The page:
Goodrich is an Ancient Parish in the county of Herefordshire.
Other places in the parish include: Huntsham, Glewston, and Huntisham.
Alternative names: Goderich
Parish church: St. Giles
Parish registers begin:
- Parish registers: 1558
- Bishop’s Transcripts: 1661
Nonconformists include: Roman Catholic and Wesleyan Methodist.
- English Bicknor, Gloucestershire
- Welsh Bicknor
- Bishop’s Wood
The Imperial Gazetteer of England & Wales 1870
GOODRICH, or Goderich, a township and a parish in Ross district, Hereford. The township lies on the river Wye, at the verge of the county, 4 miles SSW of Ross town and r. station; has a post office under Ross; and gives the title of Viscount to the Earl of Ripon. The parish includes also the townships of Glewston and Huntisham. Acres, 2,421. Real property, £5,636; of which £38 are in fisheries. Pop., 796. Houses, 175. The property is much subdivided. Goodrich Court is the seat of the Meyricks; was built since 1828, by Dr. Meyrick, the antiquary; is in the style of the period of Edward II.; and contains a rich collection of armour, antiquities, and curiosities. Goodrich Castle, now an imposing ruin, dates from very early times; was long the baronial residence of the Talbots, Earls of Shrewsbury; passed to the De Greys, Earls and Dukes of Kent; sustained a siege and dismantlement in the civil wars of Charles I.; went by sale, in 1740, to Admiral Griffin; and descended to the Admiral’s grand-daughter, Mrs. Marriott. It shows distinct traces of restorations and enlargements, from an early period to a comparatively late one; it formed a parallelogram, of 176 feet by 152, flanked with round towers at the angles; and it commands, from its keep, a most enchanting view of the windings of the Wye, and of the circumjacent country, away to the Malvern hills and the Welsh mountains. “Its long and narrow galleries, sally-ports, batteries, vaulted gateways, semicircular towers, fosses, rock-hewn pits, huge buttresses, loop-holes, and machicolations, decorated chapel, ladies’ tower, watch-towers, enormous fire-hearths, warder’s seat, once a gorgeous hall, huge fire-places, great chambers of state, dormitories, garrison-towers, and spacious tables, these, and many other objects, now broken either by time or by war, and mantled with venerable ivy, attest its grandeur and its strength, when, for six centuries at least, it held sway over surrounding districts, and looked down in its magnificence, as it does now in its decay, upon the waters of the beautiful Wye.” A fine bridge across the Wye, erected at a cost of £8,000, gives communication from the parish to Dean Forest. The living is a vicarage in the diocese of Hereford. Value, £354. Patron, the Bishop of Hereford. The church is ancient but good; and has a tower and spire. There are a national school, and charities £34. The grandfather of Dean Swift was vicar.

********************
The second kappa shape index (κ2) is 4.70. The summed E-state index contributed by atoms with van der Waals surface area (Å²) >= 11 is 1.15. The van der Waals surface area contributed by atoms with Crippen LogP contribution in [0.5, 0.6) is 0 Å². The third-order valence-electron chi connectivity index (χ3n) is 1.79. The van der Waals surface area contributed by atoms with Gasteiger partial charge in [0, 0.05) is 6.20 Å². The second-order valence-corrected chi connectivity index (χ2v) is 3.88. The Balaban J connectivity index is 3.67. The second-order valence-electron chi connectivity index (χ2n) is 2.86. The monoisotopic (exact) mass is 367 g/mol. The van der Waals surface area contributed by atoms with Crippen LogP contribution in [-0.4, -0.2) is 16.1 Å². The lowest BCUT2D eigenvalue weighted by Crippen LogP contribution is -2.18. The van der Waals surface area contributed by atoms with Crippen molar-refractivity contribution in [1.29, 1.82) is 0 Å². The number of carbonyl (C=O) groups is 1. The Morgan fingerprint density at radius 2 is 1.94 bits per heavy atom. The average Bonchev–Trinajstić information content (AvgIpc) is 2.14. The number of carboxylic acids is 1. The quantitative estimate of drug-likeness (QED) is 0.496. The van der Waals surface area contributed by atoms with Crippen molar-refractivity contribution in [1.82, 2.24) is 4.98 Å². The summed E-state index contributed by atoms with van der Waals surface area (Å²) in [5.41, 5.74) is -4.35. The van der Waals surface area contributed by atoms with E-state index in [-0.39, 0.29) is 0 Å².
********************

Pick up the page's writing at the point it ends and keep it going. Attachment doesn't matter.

Source: The Imperial Gazetteer of England & Wales [Wilson, John M]. A. Fullarton & Co. N. d. c. [1870-72].
Below is a list of people that were declared bankrupt between 1820 and 1843 extracted from The Bankrupt Directory; George Elwick; London; Simpkin, Marshall and Co.; 1843.
Biggs Louisa, Goodrich, Herefordshire, shopkeeper, March 24, 1837.
Howells William, Old mill, Goodrich, Herefordshire, miller, May 12, 1840.
Powell Thomas, Oldforge, Goodrich, Herefordshire, corn dealer, July 16. 1822.
Goodrich parish registers 1558 – 1884 – Forest of Dean Family History Trust
Birth Marriage and Death Records
Migration and Naturalisation Records
Probate and Court Records
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- County: Herefordshire
- Civil Registration District: Ross
- Probate Court: Court of the Bishop of Hereford (Episcopal Consistory)
- Diocese: Hereford
- Rural Deanery: Archenfield
- Poor Law Union: Ross
- Hundred: Wormelow
- Province: Canterbury